"By coming together under one umbrella organization, both organizations can leverage each other's strengths to achieve global significance and attract new members who offer increased diversity of knowledge and experience," says Jason Abbas, ALA's treasurer. "Over time, the breadth, depth, quality, and significance of benefits will strengthen and grow. Among them is the potential to streamline operational costs and increase efficiency. Operational cost efficiencies contribute to a sound financial foundation for organizational maintenance and growth."

Some of those efficiencies would likely come with a consolidation of office space and staff members, most likely in the Chicago area.

"Both organizations have various obligations, so nothing is going to happen right away. We'll know more over the next 12 to 18 months," says Paslay, who is vice president of screening sciences in the Research Centers of Emphasis at Pfizer. "We'll know the outcome of the membership vote in May and are targeting the subsequent merger—if the vote goes that way—happening in July, and between July of this year and the end of 2011, we hope to have a full assessment of how best to organize the infrastructure, locate our staff and deliver services to members."

That gradual approach also means that members and other interested parties will still have two conventions to consider in 2011. Planning for the SBS 17th Annual Conference & Exhibition and for LabAutomation2011 are already well underway, and neither event will be canceled or even scaled back. If anything, should SLAS become a reality, each meeting would actually get some added depth, with sessions focused on topics from the other organization.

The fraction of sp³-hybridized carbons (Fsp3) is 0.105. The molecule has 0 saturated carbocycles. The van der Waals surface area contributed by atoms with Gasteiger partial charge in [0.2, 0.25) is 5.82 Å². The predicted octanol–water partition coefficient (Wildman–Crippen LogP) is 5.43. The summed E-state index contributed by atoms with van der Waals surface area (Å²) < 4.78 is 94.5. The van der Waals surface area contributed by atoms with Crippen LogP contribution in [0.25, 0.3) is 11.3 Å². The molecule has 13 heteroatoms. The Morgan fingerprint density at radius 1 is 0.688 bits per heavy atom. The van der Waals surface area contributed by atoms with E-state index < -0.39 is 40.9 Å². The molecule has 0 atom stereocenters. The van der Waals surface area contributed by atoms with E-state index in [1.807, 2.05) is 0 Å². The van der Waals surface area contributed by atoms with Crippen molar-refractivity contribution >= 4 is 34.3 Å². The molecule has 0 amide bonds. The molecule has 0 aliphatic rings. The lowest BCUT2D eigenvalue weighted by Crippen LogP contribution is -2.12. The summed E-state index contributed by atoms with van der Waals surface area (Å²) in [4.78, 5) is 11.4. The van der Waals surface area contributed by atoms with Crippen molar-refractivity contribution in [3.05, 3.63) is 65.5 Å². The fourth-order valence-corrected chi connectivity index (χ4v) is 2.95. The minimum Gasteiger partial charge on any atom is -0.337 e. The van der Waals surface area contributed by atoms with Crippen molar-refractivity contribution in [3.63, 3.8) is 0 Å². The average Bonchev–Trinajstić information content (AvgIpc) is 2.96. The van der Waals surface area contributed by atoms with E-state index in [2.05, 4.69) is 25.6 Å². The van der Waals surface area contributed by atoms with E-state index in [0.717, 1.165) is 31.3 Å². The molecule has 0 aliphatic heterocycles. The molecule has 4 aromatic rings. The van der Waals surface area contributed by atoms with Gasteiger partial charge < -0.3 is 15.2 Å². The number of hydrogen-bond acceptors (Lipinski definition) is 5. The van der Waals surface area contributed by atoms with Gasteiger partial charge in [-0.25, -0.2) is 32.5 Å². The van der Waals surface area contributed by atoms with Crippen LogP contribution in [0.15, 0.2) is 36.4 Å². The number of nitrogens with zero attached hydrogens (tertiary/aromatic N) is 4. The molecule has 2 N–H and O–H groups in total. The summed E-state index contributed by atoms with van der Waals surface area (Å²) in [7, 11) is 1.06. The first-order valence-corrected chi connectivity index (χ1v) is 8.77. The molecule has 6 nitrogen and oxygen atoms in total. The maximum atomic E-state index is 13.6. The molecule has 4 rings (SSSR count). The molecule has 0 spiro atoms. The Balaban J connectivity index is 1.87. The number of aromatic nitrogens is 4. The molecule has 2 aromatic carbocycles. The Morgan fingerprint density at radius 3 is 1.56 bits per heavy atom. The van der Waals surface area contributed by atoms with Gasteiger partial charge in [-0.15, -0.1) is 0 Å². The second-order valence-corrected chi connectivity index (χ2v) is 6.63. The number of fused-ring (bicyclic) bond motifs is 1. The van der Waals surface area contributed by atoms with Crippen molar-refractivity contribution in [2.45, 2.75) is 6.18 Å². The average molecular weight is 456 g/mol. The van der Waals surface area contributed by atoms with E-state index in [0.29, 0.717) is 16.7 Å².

Another efficiency will be in the involvement of members in volunteer roles, Paslay says, and there will be better utilization of those people, as well as better utilization of companies with which ALA and SBS currently interact.

"We'll be able to place people better in positions where they can have the largest impact. There isn't a lot of overlap in our membership rolls—not all that many people are members of SBS and ALA—but what you find is that at companies, there are people who are members of each organization," he points out. "We'll be better able to tap those human resources as well as focus better on the time that people, and companies too, can give our organization as a single entity rather than two separate ones."